New review: Sister
Ania Ostrowska // 25 October 2013
“It is difficult to know where to begin to review Brenda Davis’ Sister and that is no criticism of the quality of the production,” writes our new contributor Holly Millar.
“Quite the contrary”, continues Holly, “Davis has successfully produced a film that is evocative and illuminating but also unobtrusive and thought provoking. As a result, you come away from watching it feeling as though you have lived a whole other life for those 90 minutes. Several lives… dozens, maybe. Sister follows maternal health workers, pregnant women and mothers in Ethiopia, Cambodia and Haiti. You would need to have a soul of stone to not be touched by the experiences that Brenda has captured.”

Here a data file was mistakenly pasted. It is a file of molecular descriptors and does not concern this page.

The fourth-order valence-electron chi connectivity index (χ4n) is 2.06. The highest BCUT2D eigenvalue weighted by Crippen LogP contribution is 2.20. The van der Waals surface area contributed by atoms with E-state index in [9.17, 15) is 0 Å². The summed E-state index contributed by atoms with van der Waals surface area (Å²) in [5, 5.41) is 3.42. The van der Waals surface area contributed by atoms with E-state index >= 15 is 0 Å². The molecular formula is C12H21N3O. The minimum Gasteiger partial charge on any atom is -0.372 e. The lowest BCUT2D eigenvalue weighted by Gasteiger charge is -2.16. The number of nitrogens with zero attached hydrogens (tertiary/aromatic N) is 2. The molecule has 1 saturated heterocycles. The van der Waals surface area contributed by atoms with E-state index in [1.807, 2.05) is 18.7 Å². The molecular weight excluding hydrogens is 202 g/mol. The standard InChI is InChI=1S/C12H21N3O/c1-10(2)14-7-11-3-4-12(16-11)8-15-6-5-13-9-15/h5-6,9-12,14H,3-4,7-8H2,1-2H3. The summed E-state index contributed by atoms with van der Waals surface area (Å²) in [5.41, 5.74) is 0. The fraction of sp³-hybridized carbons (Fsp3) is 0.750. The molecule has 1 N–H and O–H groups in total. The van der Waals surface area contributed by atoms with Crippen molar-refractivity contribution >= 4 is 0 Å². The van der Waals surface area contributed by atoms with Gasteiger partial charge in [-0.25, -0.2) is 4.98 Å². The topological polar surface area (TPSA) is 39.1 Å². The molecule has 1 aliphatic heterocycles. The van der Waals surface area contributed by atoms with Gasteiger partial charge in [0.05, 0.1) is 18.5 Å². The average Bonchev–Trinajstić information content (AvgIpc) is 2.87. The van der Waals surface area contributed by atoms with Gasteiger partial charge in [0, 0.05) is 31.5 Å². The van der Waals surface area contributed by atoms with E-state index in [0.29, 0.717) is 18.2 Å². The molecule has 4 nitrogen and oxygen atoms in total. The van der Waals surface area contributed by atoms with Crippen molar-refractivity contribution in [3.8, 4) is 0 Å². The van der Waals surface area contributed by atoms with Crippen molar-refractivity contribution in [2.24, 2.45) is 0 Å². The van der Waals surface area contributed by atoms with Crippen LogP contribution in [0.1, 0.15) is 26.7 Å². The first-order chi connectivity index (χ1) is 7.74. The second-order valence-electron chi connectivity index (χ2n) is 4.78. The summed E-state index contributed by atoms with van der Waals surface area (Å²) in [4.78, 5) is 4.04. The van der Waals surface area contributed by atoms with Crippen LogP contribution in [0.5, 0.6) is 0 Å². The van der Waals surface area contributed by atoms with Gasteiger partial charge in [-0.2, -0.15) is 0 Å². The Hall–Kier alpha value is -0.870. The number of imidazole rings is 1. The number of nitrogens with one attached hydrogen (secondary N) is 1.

Brenda Davies is a filmmaker and mother living in New York City, Sister is her first feature film. “The intention of the documentary was to create cinema that empowers the subjects to tell their own stories and empowers the audience to ask why,” says Brenda, who, along with her crew, spent 27 weeks across all three locations.
Some of you may remember Chrissy D‘s review of another discerning documentary on maternal health in various parts of the world, Brian Hill’s Welcome to the World/ Four Born Every Second we published last year. Both Holly And Chrissy sensitively approach the gap between reproductive choices and maternal health provisions of different women.
Photo by Alexandra Swati Guild, of woman and child in Tigray, Ethiopia.